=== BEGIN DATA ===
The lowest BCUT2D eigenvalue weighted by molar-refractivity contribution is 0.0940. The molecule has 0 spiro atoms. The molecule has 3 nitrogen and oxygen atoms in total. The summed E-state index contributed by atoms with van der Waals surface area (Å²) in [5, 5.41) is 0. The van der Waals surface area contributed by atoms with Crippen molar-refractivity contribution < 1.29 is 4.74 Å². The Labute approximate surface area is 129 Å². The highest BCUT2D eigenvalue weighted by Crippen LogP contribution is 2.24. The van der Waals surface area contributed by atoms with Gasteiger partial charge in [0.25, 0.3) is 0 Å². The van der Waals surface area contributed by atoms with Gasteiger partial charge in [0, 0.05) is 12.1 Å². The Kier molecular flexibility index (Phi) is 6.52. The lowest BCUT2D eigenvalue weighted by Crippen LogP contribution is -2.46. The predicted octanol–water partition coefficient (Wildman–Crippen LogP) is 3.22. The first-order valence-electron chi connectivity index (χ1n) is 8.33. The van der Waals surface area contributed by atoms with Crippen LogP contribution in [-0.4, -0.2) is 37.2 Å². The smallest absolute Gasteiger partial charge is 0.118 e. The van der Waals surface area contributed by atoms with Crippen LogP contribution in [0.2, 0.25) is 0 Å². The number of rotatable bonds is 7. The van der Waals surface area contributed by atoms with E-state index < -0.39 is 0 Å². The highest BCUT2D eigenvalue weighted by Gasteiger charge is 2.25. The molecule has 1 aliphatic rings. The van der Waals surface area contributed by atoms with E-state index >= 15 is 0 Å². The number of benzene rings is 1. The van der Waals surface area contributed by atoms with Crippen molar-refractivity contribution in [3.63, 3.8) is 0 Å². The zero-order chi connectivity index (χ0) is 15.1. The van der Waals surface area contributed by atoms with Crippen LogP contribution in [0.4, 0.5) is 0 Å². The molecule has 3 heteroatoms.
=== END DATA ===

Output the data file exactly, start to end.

The lowest BCUT2D eigenvalue weighted by molar-refractivity contribution is 0.0940. The molecule has 0 spiro atoms. The molecule has 3 nitrogen and oxygen atoms in total. The summed E-state index contributed by atoms with van der Waals surface area (Å²) in [5, 5.41) is 0. The van der Waals surface area contributed by atoms with Crippen molar-refractivity contribution < 1.29 is 4.74 Å². The Labute approximate surface area is 129 Å². The highest BCUT2D eigenvalue weighted by Crippen LogP contribution is 2.24. The van der Waals surface area contributed by atoms with Gasteiger partial charge in [0.25, 0.3) is 0 Å². The van der Waals surface area contributed by atoms with Gasteiger partial charge in [0, 0.05) is 12.1 Å². The Kier molecular flexibility index (Phi) is 6.52. The lowest BCUT2D eigenvalue weighted by Crippen LogP contribution is -2.46. The predicted octanol–water partition coefficient (Wildman–Crippen LogP) is 3.22. The first-order valence-electron chi connectivity index (χ1n) is 8.33. The van der Waals surface area contributed by atoms with Crippen LogP contribution in [-0.4, -0.2) is 37.2 Å². The smallest absolute Gasteiger partial charge is 0.118 e. The van der Waals surface area contributed by atoms with Crippen LogP contribution in [0.2, 0.25) is 0 Å². The number of rotatable bonds is 7. The van der Waals surface area contributed by atoms with E-state index < -0.39 is 0 Å². The highest BCUT2D eigenvalue weighted by Gasteiger charge is 2.25. The molecule has 1 aliphatic rings. The van der Waals surface area contributed by atoms with E-state index >= 15 is 0 Å². The number of benzene rings is 1. The van der Waals surface area contributed by atoms with Crippen molar-refractivity contribution in [3.63, 3.8) is 0 Å². The zero-order chi connectivity index (χ0) is 15.1. The van der Waals surface area contributed by atoms with Crippen LogP contribution in [0.4, 0.5) is 0 Å². The molecule has 3 heteroatoms.